Here's some good news for those who are looking forward to urban-renewal development projects around Colorado. According to a report from June 6 and an update on June 9, the governor of Colorado has vetoed a bill that would have made more restrictions on the issue of urban-renewal developments.
This veto came after a month of efforts by commercial real estate developers, leaders of the city and urban-dwelling legislators that wanted to stop House Bill 1375. They claimed it would lead to a reduction in projects that normally receive tax incentives. These incentives are given to those who redevelop city areas.
This veto will help to continue to provide the tax incentives to those who want to improve on the cities in the state. That means that underdeveloped and areas that need updated may have a better chance of having that happen in the future.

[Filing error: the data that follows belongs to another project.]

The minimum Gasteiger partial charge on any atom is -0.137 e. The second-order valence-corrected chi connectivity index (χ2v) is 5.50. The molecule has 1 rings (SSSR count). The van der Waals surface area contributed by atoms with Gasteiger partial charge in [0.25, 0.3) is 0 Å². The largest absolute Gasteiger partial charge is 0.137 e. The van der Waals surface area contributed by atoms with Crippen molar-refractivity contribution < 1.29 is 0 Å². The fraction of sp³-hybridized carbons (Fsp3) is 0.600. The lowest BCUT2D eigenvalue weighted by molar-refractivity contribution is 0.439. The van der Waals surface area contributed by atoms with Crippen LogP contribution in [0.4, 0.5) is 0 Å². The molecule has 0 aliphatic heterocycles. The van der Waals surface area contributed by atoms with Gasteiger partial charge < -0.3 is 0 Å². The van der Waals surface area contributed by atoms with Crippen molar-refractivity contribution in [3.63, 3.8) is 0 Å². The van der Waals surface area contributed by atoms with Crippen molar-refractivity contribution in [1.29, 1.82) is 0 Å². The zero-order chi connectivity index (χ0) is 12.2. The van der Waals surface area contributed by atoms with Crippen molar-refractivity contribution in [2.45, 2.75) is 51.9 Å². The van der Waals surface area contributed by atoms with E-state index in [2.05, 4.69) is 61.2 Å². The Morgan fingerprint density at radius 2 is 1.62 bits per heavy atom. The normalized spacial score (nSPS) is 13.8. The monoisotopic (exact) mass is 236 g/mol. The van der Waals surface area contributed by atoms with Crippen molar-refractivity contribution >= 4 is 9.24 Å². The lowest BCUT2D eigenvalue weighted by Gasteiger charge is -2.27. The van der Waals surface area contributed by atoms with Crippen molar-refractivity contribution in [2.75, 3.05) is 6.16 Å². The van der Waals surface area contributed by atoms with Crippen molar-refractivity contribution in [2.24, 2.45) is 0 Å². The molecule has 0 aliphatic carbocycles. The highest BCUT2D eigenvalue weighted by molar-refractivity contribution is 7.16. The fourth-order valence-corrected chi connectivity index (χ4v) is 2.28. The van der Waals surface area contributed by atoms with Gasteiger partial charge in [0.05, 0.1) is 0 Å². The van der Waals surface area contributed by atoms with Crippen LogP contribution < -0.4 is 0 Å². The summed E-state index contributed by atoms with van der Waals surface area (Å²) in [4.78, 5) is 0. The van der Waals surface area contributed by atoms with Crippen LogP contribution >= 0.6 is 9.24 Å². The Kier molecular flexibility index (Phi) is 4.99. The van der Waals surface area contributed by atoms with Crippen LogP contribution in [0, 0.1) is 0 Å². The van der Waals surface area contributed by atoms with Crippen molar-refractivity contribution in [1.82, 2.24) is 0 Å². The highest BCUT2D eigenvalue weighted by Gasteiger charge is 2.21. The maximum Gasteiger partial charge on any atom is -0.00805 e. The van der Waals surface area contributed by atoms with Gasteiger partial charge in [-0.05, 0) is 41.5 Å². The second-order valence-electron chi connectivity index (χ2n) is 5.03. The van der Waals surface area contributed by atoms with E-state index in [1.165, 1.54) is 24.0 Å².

When a city marks an area as "blighted," it means it needs redevelopment. That can mean turning the area into retail spaces. That is an issue for some counties, according to the news, because the counties rely on property taxes that they won't receive in the same way from these new businesses.
HB 1375 would have make it so that county officials would have had to get at least a seat on the urban-renewal authority boards. Also, it would have forced cities to put aside the percent of revenue from sales tax revenue that counties were losing from the loss of property tax. The governor argued that the bill mandated that the property tax increment be less than the percentage of allocated municipal sales tax increment, but that wasn't considering the variety of ways an urban renewal project could take place. That could hurt projects that would have otherwise helped the areas.
Source: Colorado Business Jounral, "Hickenlooper vetoes bill limiting Colorado urban-renewal development" Ed Sealover, Jun. 09, 2014